Support for students with disability

If you’re a student with disability or a chronic medical condition, you can access support through a wide range of programs and services. From early schooling to tertiary education and skills training, there are many people and organisations to help you enrol, study and succeed.

Reasonable adjustments

All education providers must adhere to the Disability Discrimination Act (1992). This sets out Disability Standards for Education that ensure students with disability can participate in education on the same basis as other students.

Disability Standards for Education also specify the provision of reasonable adjustments for students with disability. A reasonable adjustment could be a change made to the physical environment, modified communication systems or educational materials being made available in alternative formats.

Learn more about Disability Standards for Education


For many students disclosing a disability or medical condition can be tricky and stressful. It is important to remember that it is your right to choose whether you disclose your disability (unless there is a safety concern for you or other people). However, if you would like reasonable adjustments to be made you will need to disclose.

Learn more about how disclosing your disability will best suit you and your education on the University of Western Sydney resource Disclosure: It’s a personal choice.


The Australian Disability Clearinghouse on Education and Training (ADCET) provides information and resources that may be useful for current students or potential students who are considering post-secondary education or training at university, TAFE or with a Registered Training Organisation.

This includes information on planning for post-secondary education, disclosing your disability, course enrolment and reasonable adjustments.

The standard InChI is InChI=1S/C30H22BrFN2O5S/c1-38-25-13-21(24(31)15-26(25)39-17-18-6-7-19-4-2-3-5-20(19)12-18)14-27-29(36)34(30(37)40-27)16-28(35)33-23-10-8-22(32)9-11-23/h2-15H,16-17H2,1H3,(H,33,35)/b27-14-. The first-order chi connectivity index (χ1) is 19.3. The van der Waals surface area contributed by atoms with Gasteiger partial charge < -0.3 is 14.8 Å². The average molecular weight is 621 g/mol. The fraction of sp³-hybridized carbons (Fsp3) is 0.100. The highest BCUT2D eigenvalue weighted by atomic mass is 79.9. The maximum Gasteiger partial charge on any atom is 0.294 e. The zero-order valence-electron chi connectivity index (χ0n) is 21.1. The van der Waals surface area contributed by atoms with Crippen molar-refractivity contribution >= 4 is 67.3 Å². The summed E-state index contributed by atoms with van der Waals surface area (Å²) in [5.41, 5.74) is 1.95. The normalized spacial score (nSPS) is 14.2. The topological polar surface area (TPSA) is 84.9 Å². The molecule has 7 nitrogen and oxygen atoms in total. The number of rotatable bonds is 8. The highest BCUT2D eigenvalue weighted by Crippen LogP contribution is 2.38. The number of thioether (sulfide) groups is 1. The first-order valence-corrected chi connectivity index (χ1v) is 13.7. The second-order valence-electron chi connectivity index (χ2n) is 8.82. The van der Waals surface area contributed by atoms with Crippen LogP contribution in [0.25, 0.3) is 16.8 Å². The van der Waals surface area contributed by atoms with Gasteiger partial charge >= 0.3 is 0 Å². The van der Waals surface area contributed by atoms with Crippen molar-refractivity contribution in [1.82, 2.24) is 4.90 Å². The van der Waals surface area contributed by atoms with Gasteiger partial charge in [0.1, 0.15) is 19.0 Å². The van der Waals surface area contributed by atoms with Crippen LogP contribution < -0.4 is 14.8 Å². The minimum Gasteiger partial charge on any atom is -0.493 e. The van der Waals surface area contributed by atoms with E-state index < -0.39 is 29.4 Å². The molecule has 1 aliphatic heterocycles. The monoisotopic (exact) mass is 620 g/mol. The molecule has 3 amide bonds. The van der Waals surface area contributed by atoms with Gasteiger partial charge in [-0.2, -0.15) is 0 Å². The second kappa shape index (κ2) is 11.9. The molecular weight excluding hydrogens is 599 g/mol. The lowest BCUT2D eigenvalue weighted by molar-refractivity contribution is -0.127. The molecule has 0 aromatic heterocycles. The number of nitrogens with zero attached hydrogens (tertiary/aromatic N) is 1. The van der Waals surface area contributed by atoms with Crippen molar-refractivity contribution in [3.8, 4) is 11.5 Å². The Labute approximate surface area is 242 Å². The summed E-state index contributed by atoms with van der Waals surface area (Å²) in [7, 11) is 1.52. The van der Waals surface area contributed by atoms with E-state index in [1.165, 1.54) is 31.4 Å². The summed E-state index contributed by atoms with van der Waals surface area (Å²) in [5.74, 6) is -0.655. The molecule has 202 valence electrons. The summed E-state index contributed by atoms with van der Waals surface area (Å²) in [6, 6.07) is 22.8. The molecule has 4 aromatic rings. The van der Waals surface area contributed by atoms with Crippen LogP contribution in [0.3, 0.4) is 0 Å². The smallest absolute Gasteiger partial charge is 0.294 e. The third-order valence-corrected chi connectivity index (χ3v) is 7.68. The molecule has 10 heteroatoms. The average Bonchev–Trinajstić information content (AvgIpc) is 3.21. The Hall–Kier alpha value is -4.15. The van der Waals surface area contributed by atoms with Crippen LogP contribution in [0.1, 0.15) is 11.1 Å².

Making the move from school to university is a big change for anyone. For students with disability the change is even bigger. So how do you succeed? Prepare early, base your decisions on good information, and plan ahead for any disability supports you may need.

This website is to be used as a ‘kick start’ for high school students with disability thinking about going to uni.

University Entry Pathways and Schemes

Alternative entry schemes are for applicants not wholly using an HSC or ATAR as the basis for their application for entry into university.  The schemes are usually targeted at specific groups to help give applicants a better chance of getting into university. Entry criteria is set by individual universities and there is lots of variation between institutions. The NDCO Program in Western Sydney has compiled a University Entry Pathways and Schemes. Throughout the year, changes may occur to the entry schemes so it important to contact the University for more up to date information. Further information is also available on the University Admissions Centre (UAC) website.


Towards Success is a collection of disability specific strategies and information for students and staff developed by the University of Melbourne. It includes information on strategies for successful study, preparing for study, study techniques and links to other resources.


uni 2 beyond is an innovative and award-winning program that supports people with intellectual disability to experience university life at the University of Sydney. Students in the program attend lectures and tutorials of their choice as audit students, and participate in university social life through engagement with their peers.


From 2016, eligible students with a disability and eligible students who are dependants of Disability Support Pension recipients will be exempt from fees for any Smart and Skilled training they undertake. Go to the Smart and Skilled website for more information or to see if you eligible for an exemption.


School Leaver Employment Supports (SLES) are supports provided to NDIS-eligible Year 12 school leavers to assist them transition from school and reach their employment goals. SLES can include a range of supports for participants for up to two years to assist them to become work-ready. Supports may include work experience, generally in open employment, job skills training, travel training and activities that contribute to achieving an employment outcome. To access SLES a person must be an NDIS participant and a Year 12 school leaver. 


Ticket to Work is  a national initiative that leverages the power of partnerships to improve employment outcomes for young people with disability. The initiative is delivered through a network including schools, employment services, post school providers and employers. There are 29 local Ticket to Work networks currently operating across Australia, coordinated by a national Ticket to Work team.